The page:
In our previous post, we began looking at the issue of auditory masking in the context of medical device alarms. As we noted, auditory masking can make it difficult, if not impossible, for health care providers in emergency room and surgical settings to do their job and to appropriately respond to critical situations that arise in the provision of care.
For most health care institutions, it is impractical to do the physical testing necessary to determine whether auditory masking will occur between devices. This makes it easier for medical institutions and providers to shun responsibility for addressing the risk and to put their patients at risk of harm. New research, however, shows that there may be an effective way to determine in advance the possibility of auditory masking.
The research details an algorithm that has been developed which would allow health care institutions, providers and medical alarm manufacturers to determine if auditory masking will occur between devices. The algorithm confirms what providers familiar with medical alarms already know—that different alarms can end up masking one other even when they meet different sound standards.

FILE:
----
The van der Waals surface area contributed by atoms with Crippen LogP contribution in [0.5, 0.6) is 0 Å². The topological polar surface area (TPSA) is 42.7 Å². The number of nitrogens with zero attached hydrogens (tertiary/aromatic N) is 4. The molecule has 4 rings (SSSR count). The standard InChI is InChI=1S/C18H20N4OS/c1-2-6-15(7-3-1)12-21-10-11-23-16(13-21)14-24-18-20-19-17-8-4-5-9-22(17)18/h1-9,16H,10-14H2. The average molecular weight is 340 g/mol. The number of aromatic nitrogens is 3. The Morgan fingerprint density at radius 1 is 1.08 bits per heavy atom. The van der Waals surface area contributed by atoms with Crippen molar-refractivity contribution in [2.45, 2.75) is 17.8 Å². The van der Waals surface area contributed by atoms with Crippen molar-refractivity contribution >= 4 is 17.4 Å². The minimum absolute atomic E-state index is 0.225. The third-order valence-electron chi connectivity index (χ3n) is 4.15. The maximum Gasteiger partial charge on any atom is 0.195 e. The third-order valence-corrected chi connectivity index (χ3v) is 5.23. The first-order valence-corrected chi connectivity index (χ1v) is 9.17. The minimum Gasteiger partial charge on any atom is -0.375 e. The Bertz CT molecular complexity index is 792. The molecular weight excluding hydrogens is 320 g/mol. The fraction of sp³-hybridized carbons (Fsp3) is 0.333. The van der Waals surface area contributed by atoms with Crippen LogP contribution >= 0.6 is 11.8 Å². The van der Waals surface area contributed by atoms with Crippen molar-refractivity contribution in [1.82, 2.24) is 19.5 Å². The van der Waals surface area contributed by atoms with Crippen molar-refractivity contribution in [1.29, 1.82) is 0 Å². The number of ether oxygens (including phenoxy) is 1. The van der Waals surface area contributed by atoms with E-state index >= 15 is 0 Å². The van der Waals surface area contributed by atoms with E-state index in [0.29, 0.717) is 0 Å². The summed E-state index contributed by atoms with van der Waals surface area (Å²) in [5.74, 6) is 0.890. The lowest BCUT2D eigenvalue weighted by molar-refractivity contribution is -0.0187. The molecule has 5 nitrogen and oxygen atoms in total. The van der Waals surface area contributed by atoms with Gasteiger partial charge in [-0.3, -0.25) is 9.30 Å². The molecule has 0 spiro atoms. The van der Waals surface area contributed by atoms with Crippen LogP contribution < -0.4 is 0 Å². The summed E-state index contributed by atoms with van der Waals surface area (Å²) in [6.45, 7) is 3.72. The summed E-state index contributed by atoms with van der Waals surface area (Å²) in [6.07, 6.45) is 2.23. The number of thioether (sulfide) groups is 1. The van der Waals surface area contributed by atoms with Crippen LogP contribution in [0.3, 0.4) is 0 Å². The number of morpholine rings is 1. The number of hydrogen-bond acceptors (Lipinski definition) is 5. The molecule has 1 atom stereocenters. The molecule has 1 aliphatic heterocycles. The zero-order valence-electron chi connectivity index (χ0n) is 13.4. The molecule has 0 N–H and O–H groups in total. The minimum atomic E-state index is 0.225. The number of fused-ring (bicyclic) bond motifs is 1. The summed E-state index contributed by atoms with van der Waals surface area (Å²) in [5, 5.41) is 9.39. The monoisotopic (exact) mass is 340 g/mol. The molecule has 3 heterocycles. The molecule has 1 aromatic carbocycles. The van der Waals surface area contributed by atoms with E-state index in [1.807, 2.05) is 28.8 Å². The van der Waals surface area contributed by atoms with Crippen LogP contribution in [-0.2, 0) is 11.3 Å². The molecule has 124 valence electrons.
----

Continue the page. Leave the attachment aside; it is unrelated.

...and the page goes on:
The significance of the research is that it can help determine whether a provider was at fault for missing a medical alarm. Theoretically, in cases where the algorithm shows that auditory masking could not have occurred between two devices, this may suggest evidence of negligence. Providers in medical alarm cases may seek to defend themselves by claiming alarm fatigue, and this is certainly a possibility even when auditory masking does not occur, but the research could still help narrow down the cause of missed alarms and thereby contribute to sorting out liability in medical malpractice litigation.
It remains to be seen, of course, whether the algorithm, or similar methods of calculation, will be adopted by the courts and routinely used in medical malpractice cases.